Great Remote Leadership Part 1: Essential Behaviors

Leading geographically dispersed teams is difficult. Time and again, research and practice have demonstrated the challenges of overcoming physical distance, different time zones, and cultural disparities to engage teams and lead them to accomplish shared objectives. However, we recently worked with a large, high-tech company experiencing unique success engaging, motivating, and managing remote teams.

Leadership Teams in a Time of Disruption: A New Level of Play

In the United States, we are in the midst of championship softball at the collegiate and high-school levels. The teams still in the running face increasing competition and expectations with each win, and continuing to progress requires impeccable teamwork that maximizes each opportunity while minimizing risks. And, as my daughter reluctantly pointed out to me (as she does not like my metaphors and is chagrined to realize she is also drawn to them), it is a great metaphor for the increasing onslaught of challenges leadership teams are currently navigating in their businesses.

Thought Bubbles from Unproductive Senior Team Meetings

There’s that old line, “You’re not paranoid, people really are talking about you behind your back.” If you’re leading a senior team, that’s certainly the case. Once you’re the boss, human nature being what it is, your behavior becomes subject to a heightened level of scrutiny and water cooler conversation. Few dimensions of leadership behavior spawn more arm chair (office chair?) analysis than the way a senior leader conducts meetings. So, yes, they are talking about how you lead in meetings, and yes, suck it up—it’s why you make the bigger bucks.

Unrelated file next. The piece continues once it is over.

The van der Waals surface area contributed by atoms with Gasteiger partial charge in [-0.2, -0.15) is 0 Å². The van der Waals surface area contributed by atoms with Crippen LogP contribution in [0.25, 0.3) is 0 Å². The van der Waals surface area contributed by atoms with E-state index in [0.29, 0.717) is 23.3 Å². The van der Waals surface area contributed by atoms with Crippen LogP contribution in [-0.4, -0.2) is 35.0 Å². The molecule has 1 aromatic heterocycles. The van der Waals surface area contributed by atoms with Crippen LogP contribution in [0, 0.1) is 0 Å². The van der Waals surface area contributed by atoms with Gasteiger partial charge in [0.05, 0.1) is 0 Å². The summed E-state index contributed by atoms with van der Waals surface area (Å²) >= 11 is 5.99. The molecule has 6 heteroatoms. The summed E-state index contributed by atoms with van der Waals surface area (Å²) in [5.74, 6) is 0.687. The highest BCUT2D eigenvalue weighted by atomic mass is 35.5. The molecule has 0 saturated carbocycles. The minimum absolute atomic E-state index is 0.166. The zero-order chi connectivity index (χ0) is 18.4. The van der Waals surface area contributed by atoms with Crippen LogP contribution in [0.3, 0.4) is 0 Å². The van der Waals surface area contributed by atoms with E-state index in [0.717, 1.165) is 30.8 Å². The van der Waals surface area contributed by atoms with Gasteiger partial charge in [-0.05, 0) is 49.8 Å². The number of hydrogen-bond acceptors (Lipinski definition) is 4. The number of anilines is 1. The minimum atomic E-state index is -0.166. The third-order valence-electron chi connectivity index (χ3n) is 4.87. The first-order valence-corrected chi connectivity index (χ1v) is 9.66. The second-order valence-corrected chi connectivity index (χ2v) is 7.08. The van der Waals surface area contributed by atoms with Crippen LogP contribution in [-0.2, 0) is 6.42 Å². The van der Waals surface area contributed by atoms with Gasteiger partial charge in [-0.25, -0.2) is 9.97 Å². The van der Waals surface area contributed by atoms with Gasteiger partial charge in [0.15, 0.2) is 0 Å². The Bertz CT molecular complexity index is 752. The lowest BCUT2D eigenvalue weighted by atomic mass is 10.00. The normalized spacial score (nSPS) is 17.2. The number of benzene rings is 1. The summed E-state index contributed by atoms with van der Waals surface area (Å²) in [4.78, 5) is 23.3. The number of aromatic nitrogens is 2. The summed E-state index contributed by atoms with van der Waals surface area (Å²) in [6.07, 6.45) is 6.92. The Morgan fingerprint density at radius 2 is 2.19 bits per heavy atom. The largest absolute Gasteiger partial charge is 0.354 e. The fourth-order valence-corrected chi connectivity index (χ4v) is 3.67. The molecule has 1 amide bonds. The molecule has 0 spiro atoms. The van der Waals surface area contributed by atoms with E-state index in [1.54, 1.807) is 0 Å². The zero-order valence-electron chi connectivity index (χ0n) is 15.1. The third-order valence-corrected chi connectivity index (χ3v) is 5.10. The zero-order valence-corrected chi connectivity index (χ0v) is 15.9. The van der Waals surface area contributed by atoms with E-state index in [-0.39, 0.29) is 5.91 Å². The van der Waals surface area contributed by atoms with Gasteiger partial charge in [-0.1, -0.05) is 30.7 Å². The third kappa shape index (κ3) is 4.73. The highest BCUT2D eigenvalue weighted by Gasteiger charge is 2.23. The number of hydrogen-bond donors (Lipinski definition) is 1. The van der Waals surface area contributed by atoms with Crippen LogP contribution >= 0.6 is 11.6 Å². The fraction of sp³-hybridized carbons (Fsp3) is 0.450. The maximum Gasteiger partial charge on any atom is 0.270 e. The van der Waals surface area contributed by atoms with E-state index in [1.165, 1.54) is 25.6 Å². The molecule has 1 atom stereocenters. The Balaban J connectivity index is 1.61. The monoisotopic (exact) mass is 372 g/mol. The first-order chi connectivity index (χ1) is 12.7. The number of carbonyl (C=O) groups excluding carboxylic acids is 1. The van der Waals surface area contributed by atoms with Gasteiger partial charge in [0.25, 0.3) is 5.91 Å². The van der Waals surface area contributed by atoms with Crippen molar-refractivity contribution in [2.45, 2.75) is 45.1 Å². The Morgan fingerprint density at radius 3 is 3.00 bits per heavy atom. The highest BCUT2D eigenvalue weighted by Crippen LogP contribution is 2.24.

The Best Boards Find Strength in Tension

In a recent Harvard Business Review article, three of my RHR colleagues (Orla Leonard, Nathan Wiita, and Christopher Milane) reported the results of research they have been conducting for the past six years about enterprise-wide leadership teams. “The Best Senior Teams Thrive on Disagreement” summarized their work with 99 senior management teams across a variety of industries.

Why You Want Your Senior Team to Do More Talking

Lately I have been getting more inquiries about senior-team environments. Executives are concerned about groupthink, about making decisions too quickly (or too slowly), about an inability to say what is on their mind, and about subsets of the team taking up too much oxygen in the room driving their own agendas. Recently, Gordon Tredgold, a business speaker and author, wrote an article for Inc. magazine about important questions to ask in teams in order to maximize the team’s impact and contributions to the business. His top five questions:

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